Improving Operational Efficiencies of UPS systems Reduces Energy Consumption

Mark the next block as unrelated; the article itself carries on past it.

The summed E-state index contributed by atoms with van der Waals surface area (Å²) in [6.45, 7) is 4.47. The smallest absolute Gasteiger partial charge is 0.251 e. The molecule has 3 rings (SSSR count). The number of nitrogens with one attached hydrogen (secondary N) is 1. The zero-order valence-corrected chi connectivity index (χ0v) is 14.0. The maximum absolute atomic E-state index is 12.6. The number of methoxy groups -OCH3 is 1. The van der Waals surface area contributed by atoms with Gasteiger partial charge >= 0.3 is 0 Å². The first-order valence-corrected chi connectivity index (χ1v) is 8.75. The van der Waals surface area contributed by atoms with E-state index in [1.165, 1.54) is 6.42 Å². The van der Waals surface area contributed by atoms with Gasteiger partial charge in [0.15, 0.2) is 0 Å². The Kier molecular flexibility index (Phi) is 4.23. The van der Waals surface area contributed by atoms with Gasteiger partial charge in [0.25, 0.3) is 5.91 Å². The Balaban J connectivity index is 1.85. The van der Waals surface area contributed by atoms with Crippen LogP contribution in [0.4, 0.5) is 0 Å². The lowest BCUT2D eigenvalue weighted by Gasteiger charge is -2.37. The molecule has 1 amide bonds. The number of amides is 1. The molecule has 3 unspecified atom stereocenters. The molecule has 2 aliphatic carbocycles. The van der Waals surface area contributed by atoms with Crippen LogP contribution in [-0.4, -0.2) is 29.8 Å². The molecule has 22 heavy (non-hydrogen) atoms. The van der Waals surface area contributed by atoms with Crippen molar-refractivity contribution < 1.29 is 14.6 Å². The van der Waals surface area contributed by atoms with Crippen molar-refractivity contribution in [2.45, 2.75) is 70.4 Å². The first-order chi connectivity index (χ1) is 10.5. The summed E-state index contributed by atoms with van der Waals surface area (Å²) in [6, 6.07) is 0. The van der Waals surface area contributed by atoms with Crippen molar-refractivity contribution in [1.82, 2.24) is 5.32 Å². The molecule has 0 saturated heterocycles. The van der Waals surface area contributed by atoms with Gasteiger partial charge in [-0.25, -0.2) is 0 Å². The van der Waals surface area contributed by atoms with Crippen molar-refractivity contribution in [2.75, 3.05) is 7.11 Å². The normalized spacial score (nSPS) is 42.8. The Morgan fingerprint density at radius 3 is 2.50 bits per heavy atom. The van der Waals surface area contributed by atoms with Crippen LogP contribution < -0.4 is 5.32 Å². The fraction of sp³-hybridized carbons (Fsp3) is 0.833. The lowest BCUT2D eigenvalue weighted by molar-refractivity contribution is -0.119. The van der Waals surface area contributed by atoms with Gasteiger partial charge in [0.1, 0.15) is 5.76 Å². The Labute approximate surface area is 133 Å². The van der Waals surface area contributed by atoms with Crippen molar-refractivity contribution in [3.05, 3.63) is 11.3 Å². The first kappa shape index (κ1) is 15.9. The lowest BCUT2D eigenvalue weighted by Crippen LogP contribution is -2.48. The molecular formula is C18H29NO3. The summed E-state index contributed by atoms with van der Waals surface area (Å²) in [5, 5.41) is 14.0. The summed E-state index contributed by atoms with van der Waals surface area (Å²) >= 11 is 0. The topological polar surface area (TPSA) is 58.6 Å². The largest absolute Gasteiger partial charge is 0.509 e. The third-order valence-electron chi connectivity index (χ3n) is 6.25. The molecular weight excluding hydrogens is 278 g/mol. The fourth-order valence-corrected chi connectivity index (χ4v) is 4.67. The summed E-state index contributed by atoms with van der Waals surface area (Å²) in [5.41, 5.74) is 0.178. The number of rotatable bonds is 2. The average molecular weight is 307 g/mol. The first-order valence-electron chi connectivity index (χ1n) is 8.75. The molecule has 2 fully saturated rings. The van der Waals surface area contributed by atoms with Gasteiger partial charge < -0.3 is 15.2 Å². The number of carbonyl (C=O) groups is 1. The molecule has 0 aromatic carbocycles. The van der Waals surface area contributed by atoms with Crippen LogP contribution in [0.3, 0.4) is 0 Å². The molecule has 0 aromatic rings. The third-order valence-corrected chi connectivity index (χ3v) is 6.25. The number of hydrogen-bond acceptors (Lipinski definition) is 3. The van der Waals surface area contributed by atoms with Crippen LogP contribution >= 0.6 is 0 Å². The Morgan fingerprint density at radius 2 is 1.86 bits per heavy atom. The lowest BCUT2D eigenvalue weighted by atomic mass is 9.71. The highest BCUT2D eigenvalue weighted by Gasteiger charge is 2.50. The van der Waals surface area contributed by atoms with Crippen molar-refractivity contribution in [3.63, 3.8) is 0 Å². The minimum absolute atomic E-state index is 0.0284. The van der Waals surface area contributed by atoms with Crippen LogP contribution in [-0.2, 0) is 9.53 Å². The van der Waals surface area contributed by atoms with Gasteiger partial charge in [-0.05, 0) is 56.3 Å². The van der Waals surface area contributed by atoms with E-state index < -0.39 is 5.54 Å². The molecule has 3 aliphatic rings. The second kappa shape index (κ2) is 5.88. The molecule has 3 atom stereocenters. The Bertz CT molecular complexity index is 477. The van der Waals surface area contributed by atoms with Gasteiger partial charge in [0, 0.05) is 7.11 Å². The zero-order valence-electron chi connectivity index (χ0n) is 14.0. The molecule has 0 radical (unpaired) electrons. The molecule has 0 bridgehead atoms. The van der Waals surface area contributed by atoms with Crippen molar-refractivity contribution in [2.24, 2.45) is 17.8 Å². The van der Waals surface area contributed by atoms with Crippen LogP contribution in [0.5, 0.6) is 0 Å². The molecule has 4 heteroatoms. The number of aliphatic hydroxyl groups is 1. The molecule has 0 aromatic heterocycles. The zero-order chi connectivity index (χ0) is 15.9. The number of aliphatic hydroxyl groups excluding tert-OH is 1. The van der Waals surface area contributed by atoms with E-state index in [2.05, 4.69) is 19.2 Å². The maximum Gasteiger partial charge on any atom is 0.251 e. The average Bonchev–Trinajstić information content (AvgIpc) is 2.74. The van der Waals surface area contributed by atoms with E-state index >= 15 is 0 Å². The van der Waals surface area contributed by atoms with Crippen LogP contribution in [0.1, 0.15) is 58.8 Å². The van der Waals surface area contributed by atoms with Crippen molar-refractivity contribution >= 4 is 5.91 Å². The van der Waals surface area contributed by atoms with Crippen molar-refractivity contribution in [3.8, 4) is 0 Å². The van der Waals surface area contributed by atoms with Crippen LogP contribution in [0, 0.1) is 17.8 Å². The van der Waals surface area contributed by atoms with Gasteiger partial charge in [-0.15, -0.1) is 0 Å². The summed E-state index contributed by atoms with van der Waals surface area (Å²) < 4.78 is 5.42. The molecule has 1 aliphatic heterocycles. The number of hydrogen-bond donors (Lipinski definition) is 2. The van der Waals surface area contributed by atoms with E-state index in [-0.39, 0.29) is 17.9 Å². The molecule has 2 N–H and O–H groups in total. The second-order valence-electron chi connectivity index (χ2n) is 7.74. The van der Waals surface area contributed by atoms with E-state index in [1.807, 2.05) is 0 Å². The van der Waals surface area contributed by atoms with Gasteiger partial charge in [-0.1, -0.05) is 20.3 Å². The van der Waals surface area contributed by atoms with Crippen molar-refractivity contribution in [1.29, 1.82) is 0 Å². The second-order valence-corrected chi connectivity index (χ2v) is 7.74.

Availability of power is essential in today’s ever-increasing digital world and IT business critical environments. As well as the obvious interruption to power to the critical load, power outages can also potentially cause physical damage to equipment and essential data can become corrupted or inaccessible leading to issues keeping the business going long after the lights have come back on. Concerningly, it has been reported that power outages in the UK are on the increase. The solution is to implement a reliable uninterruptible power supply (UPS) and in today’s increasingly competitive environment maintaining operational efficiency is essential to keep running costs down. Over the last 10-15 years the biggest driver for UPS development has been efficiency. By utilising a more efficient UPS unit, and units within larger resilient systems, minimises OPEX, reduces carbon footprint attracting Government funded tax incentives, and aids Corporate Social Responsibility (CSR). So what are the main considerations when considering an efficient UPS solution? Firstly, all manufacturers will claim very impressive efficiency figures for their UPS units, initially the marketing “glossies” focussed on a maximum efficiency value with the UPS operating at 100% capacity, although in reality a UPS unit/system never operates at such a figure. A typical single UPS unit may operate around 50-70%, although even this is generous. However, within a resilient system offering redundant parallel UPS units the individual load capacity is often much lower, 20-30% is common. Therefore, it is important to look at the efficiency figures at the range in which the UPS will be operating in. Transformerless UPS units greatly aided this drive with their flat efficiency curve down to 25% capacity but even these tailed off quite significantly below this figure. The latest generation of UPS system are now achieving 95.5% efficiency at load capacities of only 10%! An amazing success when compared with legacy systems of only a few years ago. A good source of information is the Energy Technology List, a completely independent list which continues to raise the standards of UPS efficiency, look to see if your UPS is listed. An inefficient UPS system generates heat, increasing your UPS efficiency decreases the cooling requirement to remove this heat. Replacing legacy UPS systems has become a powerful argument when comparing the potential OPEX saving with installing the latest more efficient UPS units. One such recent replacement was on a traditional multiple unit system, offering N+1 resilience, comprising of three 250 kVA UPS units running in parallel. The site load averaged only 200kVA. With all UPS units sharing this load, each individual unit was supporting 67KVA and therefore operating at 27% of its capacity. As the units were some 15+ years old, and of the legacy transformer-based design, the overall electrical efficiencies were measured at only 80-85% and you have to add the heat losses which were significant. . By calculation the savings in OPEX was an amazing £62,000 per year, a CO2 reduction over 5 years of > 850 tonnes with a carbon neutral offset of some 1,350 trees! So, what do we need to look at when considering a UPS system with regard to operating costs. The first step is to find a system with the highest efficiency for online operation. As systems are not run at 100% load all the time, check the UPS unit reaches peak efficiency when operating at your own sites expected load, taking into account the resilient nature of the topology, ie multiple UPS units operating in parallel. Select a technology that offers a flatter efficiency curve across the widest load range. CENTIEL’s UPS technology is 95.5% efficient even at l0% load. So, let’s get back to our 3 x 250KVA example and it’s replacement system. With a new modular system based on CENTIEL’s Distributed Active Redundant Architecture (DARA), with twelve 50kVA modules installed, each module would be at 33%, still quite a low figure but the solution was also dictated by the existing electrical infrastructure available. At these values of load the Centiel system was at 96.75% efficient. Over five years, the calculated OPEX savings are >£300,000! With the Modular concept ongoing maintenance costs are also minimized further reducing the total cost of ownership and crucially there are no single points of failure. Significant savings on operating and maintenance costs, mitigation of risk, with the highest availability of power protection.